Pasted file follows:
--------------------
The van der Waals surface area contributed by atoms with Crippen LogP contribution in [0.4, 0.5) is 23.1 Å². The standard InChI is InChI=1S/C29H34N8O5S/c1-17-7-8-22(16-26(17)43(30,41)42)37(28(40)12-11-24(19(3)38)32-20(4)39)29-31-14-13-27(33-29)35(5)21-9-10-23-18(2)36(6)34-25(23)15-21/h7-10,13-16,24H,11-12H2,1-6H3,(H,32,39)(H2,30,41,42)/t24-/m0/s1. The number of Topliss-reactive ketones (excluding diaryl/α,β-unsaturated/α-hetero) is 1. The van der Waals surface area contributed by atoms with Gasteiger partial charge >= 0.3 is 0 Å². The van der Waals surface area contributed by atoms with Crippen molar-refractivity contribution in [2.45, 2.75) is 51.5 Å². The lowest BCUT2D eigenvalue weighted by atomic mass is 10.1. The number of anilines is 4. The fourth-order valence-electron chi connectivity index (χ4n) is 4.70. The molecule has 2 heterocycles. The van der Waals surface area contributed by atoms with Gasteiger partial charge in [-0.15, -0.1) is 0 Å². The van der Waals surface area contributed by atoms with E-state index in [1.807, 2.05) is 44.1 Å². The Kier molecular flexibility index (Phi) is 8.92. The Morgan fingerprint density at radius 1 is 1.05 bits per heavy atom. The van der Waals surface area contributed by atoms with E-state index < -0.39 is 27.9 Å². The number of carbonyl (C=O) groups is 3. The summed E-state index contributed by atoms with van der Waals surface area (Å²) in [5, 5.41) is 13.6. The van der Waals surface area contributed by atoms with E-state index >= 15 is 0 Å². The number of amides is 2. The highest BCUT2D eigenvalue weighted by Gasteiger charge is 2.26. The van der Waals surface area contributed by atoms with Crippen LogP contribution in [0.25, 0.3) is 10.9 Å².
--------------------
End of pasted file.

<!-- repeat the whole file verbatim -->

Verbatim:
The van der Waals surface area contributed by atoms with Crippen LogP contribution in [0.4, 0.5) is 23.1 Å². The standard InChI is InChI=1S/C29H34N8O5S/c1-17-7-8-22(16-26(17)43(30,41)42)37(28(40)12-11-24(19(3)38)32-20(4)39)29-31-14-13-27(33-29)35(5)21-9-10-23-18(2)36(6)34-25(23)15-21/h7-10,13-16,24H,11-12H2,1-6H3,(H,32,39)(H2,30,41,42)/t24-/m0/s1. The number of Topliss-reactive ketones (excluding diaryl/α,β-unsaturated/α-hetero) is 1. The van der Waals surface area contributed by atoms with Gasteiger partial charge >= 0.3 is 0 Å². The van der Waals surface area contributed by atoms with Crippen molar-refractivity contribution in [2.45, 2.75) is 51.5 Å². The lowest BCUT2D eigenvalue weighted by atomic mass is 10.1. The number of anilines is 4. The fourth-order valence-electron chi connectivity index (χ4n) is 4.70. The molecule has 2 heterocycles. The van der Waals surface area contributed by atoms with Gasteiger partial charge in [-0.15, -0.1) is 0 Å². The van der Waals surface area contributed by atoms with E-state index in [1.807, 2.05) is 44.1 Å². The Kier molecular flexibility index (Phi) is 8.92. The Morgan fingerprint density at radius 1 is 1.05 bits per heavy atom. The van der Waals surface area contributed by atoms with E-state index < -0.39 is 27.9 Å². The number of carbonyl (C=O) groups is 3. The summed E-state index contributed by atoms with van der Waals surface area (Å²) in [5, 5.41) is 13.6. The van der Waals surface area contributed by atoms with E-state index >= 15 is 0 Å². The number of amides is 2. The highest BCUT2D eigenvalue weighted by Gasteiger charge is 2.26. The van der Waals surface area contributed by atoms with Crippen LogP contribution in [0.25, 0.3) is 10.9 Å².